U.S. President-elect Donald Trump will name former Georgia Governor Sonny Perdue as his nominee for secretary of agriculture on Thursday, a senior transition official said on Wednesday.
Perdue, 70, served on Trump’s agricultural advisory committee during his presidential campaign. His nomination, which must be confirmed by the Republican-led Senate, will complete Trump’s proposed cabinet just before he is sworn in as president on Friday.
By nominating a former governor from a Southern state, Trump eschewed candidates from major Farm Belt states in the Midwest that produce the bulk of crops such as corn, soybeans and wheat which dominate agriculture exports. Georgia is a key producer of crops such as cotton and peanuts.
While Georgia governor, Perdue had to handle a severe drought in 2007, during which he took steps to cut water usage and at one point led a service outside the state capitol to pray for rain.
Perdue, a Republican, was elected twice as governor, serving from 2003 to 2011. Before that, he was in the state senate representing a rural swath of the state about 100 miles (160 km) south of Atlanta. He switched political parties from Democratic to Republican in 1998 amid redistricting in the state and shifting demographics.
Trump received strong support from the agricultural community as the farm economy slumped amid falling prices for key commodities.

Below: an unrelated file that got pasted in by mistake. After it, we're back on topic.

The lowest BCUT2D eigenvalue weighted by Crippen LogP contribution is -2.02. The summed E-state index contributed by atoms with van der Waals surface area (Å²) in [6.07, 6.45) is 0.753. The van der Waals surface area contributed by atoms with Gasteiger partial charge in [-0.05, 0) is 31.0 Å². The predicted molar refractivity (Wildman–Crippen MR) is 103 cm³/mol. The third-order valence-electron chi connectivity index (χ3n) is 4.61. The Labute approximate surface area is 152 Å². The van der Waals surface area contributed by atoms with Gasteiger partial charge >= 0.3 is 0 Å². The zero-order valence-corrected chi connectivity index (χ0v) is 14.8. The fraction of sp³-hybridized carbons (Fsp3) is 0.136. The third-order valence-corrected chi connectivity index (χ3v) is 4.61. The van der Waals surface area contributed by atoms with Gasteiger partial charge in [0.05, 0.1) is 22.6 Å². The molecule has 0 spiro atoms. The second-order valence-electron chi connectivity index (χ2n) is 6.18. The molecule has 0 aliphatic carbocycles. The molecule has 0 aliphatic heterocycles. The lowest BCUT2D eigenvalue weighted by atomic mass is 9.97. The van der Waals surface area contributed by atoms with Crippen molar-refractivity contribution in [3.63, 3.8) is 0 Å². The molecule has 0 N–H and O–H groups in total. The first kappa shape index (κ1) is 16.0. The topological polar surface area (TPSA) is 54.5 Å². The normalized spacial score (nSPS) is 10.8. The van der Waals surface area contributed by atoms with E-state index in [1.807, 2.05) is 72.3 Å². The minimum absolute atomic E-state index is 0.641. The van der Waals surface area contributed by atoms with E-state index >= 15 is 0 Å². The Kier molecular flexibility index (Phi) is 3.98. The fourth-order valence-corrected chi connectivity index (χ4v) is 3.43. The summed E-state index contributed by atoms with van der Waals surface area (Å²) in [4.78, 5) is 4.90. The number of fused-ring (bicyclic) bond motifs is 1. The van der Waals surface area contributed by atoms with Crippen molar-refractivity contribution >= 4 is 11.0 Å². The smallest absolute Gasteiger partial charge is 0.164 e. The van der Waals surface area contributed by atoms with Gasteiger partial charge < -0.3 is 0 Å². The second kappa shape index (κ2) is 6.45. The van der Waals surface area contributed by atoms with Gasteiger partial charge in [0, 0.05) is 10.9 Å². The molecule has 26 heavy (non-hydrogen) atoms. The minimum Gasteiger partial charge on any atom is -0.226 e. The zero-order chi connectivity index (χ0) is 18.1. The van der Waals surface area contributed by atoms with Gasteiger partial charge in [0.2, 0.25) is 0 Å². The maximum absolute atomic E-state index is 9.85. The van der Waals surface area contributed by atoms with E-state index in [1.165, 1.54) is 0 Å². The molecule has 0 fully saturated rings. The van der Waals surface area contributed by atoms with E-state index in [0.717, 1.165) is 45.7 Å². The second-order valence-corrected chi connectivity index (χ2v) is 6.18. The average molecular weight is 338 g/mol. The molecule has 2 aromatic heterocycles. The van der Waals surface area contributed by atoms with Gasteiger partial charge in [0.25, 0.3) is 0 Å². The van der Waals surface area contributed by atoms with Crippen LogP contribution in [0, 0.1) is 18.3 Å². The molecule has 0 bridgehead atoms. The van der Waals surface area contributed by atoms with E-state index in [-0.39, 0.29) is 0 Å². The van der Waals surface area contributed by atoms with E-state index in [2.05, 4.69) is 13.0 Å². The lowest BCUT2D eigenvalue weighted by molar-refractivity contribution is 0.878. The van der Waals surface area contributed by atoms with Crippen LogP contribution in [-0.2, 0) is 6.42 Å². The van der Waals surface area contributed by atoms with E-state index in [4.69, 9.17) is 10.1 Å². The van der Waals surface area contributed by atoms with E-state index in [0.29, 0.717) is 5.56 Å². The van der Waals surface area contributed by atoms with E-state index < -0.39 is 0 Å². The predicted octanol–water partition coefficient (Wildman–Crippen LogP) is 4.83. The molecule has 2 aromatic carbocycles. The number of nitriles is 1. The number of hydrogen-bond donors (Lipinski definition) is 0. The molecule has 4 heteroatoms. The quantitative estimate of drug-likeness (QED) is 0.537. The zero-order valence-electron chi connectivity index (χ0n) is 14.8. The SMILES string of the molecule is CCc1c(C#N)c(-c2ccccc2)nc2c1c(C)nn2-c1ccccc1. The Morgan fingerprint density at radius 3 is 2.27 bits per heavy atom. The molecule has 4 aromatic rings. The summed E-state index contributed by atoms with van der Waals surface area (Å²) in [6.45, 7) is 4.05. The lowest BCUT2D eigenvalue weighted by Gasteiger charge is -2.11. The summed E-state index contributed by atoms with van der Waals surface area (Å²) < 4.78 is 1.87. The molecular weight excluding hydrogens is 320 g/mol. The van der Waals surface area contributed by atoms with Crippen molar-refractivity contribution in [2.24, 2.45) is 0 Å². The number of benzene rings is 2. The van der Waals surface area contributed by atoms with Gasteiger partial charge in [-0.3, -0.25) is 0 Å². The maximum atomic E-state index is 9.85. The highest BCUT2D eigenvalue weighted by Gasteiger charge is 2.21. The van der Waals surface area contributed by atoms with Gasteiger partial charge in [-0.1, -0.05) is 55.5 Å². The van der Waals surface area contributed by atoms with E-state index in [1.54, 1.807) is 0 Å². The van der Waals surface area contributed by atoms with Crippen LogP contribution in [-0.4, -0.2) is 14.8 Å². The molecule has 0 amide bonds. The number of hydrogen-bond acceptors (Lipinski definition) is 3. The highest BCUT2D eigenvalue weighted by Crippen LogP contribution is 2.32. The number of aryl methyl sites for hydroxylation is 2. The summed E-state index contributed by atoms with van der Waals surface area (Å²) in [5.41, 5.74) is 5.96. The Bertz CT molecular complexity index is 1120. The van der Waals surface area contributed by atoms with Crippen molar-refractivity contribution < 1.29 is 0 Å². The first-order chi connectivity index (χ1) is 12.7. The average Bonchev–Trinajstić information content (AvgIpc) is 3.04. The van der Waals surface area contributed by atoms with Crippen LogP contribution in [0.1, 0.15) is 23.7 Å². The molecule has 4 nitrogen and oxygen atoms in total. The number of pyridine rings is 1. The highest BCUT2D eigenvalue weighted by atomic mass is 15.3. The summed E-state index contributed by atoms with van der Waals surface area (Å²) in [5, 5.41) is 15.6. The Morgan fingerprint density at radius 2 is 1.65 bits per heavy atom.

Ron Moore, president of the American Soybean Association (ASA), said he thought Perdue would support agriculture exports.
“I think he will be very much in favor of trade,” Moore said in a telephone interview. The ASA, with 15 other farm groups, this month urged the incoming administration to “protect and enhance” agricultural trade and its impact on the rural economy.
Trade, a signature issue during the campaign in which Trump accused China of unfair practices, is critical for the farm economy. U.S. farm and food exports to China were more than $20.2 billion in 2015.
Prices for soybeans rose 16.2 percent during 2016 on strong demand from China, which buys nearly 30 percent of the U.S. crop. Soybean exports helped boost U.S. gross domestic product in the third quarter.
Some farmers are concerned that Trump’s criticism of China could lead to deteriorating trade relations and put exports at risk.
An influential Chinese state-run newspaper warned this week that U.S. agricultural imports and U.S. aircraft manufacturer Boeing Co could be targets for retaliation in any trade war ushered in by Trump.
Zippy Duvall, president of the American Farm Bureau, praised Perdue as a strong voice.
But environmental groups opposed the nominee.
“Farmers need a champion in the USDA who will fight for conservation programs to help farmers be more resilient in the face of extreme weather, not pray for rain,” Kari Hamerschlag, deputy director of food and technology at Friends of the Earth, said in a statement.
After finishing his second term as governor, Perdue founded Perdue Partners, a global trading firm that consults and provides services for companies looking to export products.
His cousin David Perdue is serving his first term representing Georgia in the U.S. Senate. The nominee is not related to chicken magnate Frank Perdue.